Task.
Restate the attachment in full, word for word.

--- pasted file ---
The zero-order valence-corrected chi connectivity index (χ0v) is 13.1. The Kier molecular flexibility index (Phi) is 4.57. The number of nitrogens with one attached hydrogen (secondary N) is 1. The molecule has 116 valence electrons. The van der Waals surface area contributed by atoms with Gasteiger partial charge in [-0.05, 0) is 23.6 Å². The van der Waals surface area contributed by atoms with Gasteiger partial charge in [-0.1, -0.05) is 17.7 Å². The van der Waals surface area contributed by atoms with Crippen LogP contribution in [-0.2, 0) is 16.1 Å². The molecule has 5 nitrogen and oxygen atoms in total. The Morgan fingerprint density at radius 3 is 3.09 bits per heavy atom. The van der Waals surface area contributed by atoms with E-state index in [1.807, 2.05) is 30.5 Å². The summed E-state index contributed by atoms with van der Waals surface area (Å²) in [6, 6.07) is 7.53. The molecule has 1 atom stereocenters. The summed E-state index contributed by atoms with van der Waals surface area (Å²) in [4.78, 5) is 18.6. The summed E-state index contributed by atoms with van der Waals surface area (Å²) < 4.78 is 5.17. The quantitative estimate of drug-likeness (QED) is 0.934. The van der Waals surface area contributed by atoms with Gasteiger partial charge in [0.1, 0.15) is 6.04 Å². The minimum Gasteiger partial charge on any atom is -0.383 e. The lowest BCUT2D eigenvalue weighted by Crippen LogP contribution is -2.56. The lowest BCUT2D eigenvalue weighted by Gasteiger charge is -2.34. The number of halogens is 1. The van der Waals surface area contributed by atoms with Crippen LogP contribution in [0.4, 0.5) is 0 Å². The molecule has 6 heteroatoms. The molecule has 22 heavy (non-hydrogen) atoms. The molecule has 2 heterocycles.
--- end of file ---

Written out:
The zero-order valence-corrected chi connectivity index (χ0v) is 13.1. The Kier molecular flexibility index (Phi) is 4.57. The number of nitrogens with one attached hydrogen (secondary N) is 1. The molecule has 116 valence electrons. The van der Waals surface area contributed by atoms with Gasteiger partial charge in [-0.05, 0) is 23.6 Å². The van der Waals surface area contributed by atoms with Gasteiger partial charge in [-0.1, -0.05) is 17.7 Å². The van der Waals surface area contributed by atoms with Crippen LogP contribution in [-0.2, 0) is 16.1 Å². The molecule has 5 nitrogen and oxygen atoms in total. The Morgan fingerprint density at radius 3 is 3.09 bits per heavy atom. The van der Waals surface area contributed by atoms with E-state index in [1.807, 2.05) is 30.5 Å². The summed E-state index contributed by atoms with van der Waals surface area (Å²) in [6, 6.07) is 7.53. The molecule has 1 atom stereocenters. The summed E-state index contributed by atoms with van der Waals surface area (Å²) in [4.78, 5) is 18.6. The summed E-state index contributed by atoms with van der Waals surface area (Å²) < 4.78 is 5.17. The quantitative estimate of drug-likeness (QED) is 0.934. The van der Waals surface area contributed by atoms with Gasteiger partial charge in [0.1, 0.15) is 6.04 Å². The minimum Gasteiger partial charge on any atom is -0.383 e. The lowest BCUT2D eigenvalue weighted by Crippen LogP contribution is -2.56. The lowest BCUT2D eigenvalue weighted by Gasteiger charge is -2.34. The number of halogens is 1. The van der Waals surface area contributed by atoms with Crippen LogP contribution in [0.4, 0.5) is 0 Å². The molecule has 6 heteroatoms. The molecule has 22 heavy (non-hydrogen) atoms. The molecule has 2 heterocycles.